They highlight how the ‘bid request’ during the auction process totally fails to ensure the protection of the personal data against unauthorized access. Requests broadcast more data than could be justified for advertising purposes, including sensitive information such as sexuality, ethnicity or political opinions. A recent study by DotEveryone revealed that 45% of users had no idea this data was being used to help targeted ads.
As Brave notes, “there is a massive and systematic data breach at the heart of the behavioral advertising industry. Despite the two year lead-in period before the GDPR, ad tech companies have failed to comply. Ads can be useful and relevant without broadcasting intimate personal data.”
Bravo’s complaint shows that GDPR has given us a framework to challenge the unauthorised sharing of person data in these sectors at such a massive scale. However the complacent attitude of the firms involved, who have repeatedly failed to engage with the accusation, is worrying and suggests that GDPR may not have the bite originally intended. Crucially, we should also not limit our judgements regarding data processes to whether or not they are GDPR-compliant if we are to dismantle the structures that create tech monopolies and pose a major threat to society.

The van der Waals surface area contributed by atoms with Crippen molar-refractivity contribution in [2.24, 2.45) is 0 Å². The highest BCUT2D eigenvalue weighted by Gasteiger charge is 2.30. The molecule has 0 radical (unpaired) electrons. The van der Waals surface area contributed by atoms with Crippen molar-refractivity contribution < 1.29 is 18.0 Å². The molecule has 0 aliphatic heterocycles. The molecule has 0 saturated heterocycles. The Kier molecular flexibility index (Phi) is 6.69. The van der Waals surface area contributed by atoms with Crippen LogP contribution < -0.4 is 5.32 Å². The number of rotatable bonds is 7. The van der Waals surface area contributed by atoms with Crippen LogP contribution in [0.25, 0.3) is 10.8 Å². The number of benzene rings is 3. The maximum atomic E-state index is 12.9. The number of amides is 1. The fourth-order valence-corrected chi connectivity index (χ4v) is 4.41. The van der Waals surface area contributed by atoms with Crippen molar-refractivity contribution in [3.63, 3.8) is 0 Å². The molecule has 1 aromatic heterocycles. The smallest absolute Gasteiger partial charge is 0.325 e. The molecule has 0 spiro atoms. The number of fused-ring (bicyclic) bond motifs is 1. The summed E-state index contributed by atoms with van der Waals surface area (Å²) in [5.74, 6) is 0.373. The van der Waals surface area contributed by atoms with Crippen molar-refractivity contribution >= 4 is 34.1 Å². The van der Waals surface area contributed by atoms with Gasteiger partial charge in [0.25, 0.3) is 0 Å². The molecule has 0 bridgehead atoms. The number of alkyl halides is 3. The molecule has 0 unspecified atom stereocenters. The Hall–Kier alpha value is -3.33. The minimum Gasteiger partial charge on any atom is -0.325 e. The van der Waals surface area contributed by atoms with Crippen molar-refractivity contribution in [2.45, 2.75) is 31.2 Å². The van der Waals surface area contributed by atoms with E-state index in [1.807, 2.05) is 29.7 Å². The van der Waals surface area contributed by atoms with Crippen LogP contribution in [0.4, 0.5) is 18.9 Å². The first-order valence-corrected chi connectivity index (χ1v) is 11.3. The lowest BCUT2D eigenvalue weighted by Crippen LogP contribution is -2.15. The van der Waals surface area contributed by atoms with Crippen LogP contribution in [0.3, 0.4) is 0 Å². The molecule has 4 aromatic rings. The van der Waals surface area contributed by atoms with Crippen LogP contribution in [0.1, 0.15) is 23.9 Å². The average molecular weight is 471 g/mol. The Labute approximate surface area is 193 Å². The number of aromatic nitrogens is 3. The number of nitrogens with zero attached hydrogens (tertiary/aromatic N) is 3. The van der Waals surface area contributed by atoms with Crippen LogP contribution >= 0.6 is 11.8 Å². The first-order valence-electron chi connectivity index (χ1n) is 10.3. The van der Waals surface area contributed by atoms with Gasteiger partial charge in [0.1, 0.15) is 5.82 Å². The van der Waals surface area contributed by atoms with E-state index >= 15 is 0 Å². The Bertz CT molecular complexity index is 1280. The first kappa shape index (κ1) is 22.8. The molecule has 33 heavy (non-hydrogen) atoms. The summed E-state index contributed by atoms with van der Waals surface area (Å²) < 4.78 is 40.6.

While the focus of this complaint is on legality and privacy rather than broader social justice, this kind of challenge marks a watershed moment for the surveillance economy. Too often, debates around socio-technical systems focus on reforming digital tools to reduce bias or error rate and increase transparency. But, as legal scholar Frank Pasquale highlights, accountability in the digital economy should question whether these tools should be developed at all and at the very least, what limits should be placed on their use and commercialisation.